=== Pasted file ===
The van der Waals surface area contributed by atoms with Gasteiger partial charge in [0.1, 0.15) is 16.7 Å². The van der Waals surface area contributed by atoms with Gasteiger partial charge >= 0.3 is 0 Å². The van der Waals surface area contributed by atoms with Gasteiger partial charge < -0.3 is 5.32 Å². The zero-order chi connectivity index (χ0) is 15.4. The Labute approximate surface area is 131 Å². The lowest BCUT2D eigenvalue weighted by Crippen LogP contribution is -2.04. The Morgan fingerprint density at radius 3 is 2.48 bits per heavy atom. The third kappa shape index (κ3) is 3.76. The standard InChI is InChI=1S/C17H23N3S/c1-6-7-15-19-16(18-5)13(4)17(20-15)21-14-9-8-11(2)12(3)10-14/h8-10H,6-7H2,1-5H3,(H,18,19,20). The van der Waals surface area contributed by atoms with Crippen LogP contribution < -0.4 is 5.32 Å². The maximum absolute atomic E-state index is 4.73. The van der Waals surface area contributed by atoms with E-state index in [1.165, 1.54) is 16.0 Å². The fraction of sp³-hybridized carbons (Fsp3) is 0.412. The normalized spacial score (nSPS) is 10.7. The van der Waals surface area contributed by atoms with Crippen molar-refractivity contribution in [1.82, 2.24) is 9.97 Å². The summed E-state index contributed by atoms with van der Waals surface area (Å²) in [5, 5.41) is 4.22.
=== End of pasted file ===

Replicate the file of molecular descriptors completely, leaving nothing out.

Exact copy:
The van der Waals surface area contributed by atoms with Gasteiger partial charge in [0.1, 0.15) is 16.7 Å². The van der Waals surface area contributed by atoms with Gasteiger partial charge >= 0.3 is 0 Å². The van der Waals surface area contributed by atoms with Gasteiger partial charge < -0.3 is 5.32 Å². The zero-order chi connectivity index (χ0) is 15.4. The Labute approximate surface area is 131 Å². The lowest BCUT2D eigenvalue weighted by Crippen LogP contribution is -2.04. The Morgan fingerprint density at radius 3 is 2.48 bits per heavy atom. The third kappa shape index (κ3) is 3.76. The standard InChI is InChI=1S/C17H23N3S/c1-6-7-15-19-16(18-5)13(4)17(20-15)21-14-9-8-11(2)12(3)10-14/h8-10H,6-7H2,1-5H3,(H,18,19,20). The van der Waals surface area contributed by atoms with Crippen LogP contribution < -0.4 is 5.32 Å². The maximum absolute atomic E-state index is 4.73. The van der Waals surface area contributed by atoms with E-state index in [1.165, 1.54) is 16.0 Å². The fraction of sp³-hybridized carbons (Fsp3) is 0.412. The normalized spacial score (nSPS) is 10.7. The van der Waals surface area contributed by atoms with Crippen molar-refractivity contribution in [1.82, 2.24) is 9.97 Å². The summed E-state index contributed by atoms with van der Waals surface area (Å²) in [5, 5.41) is 4.22.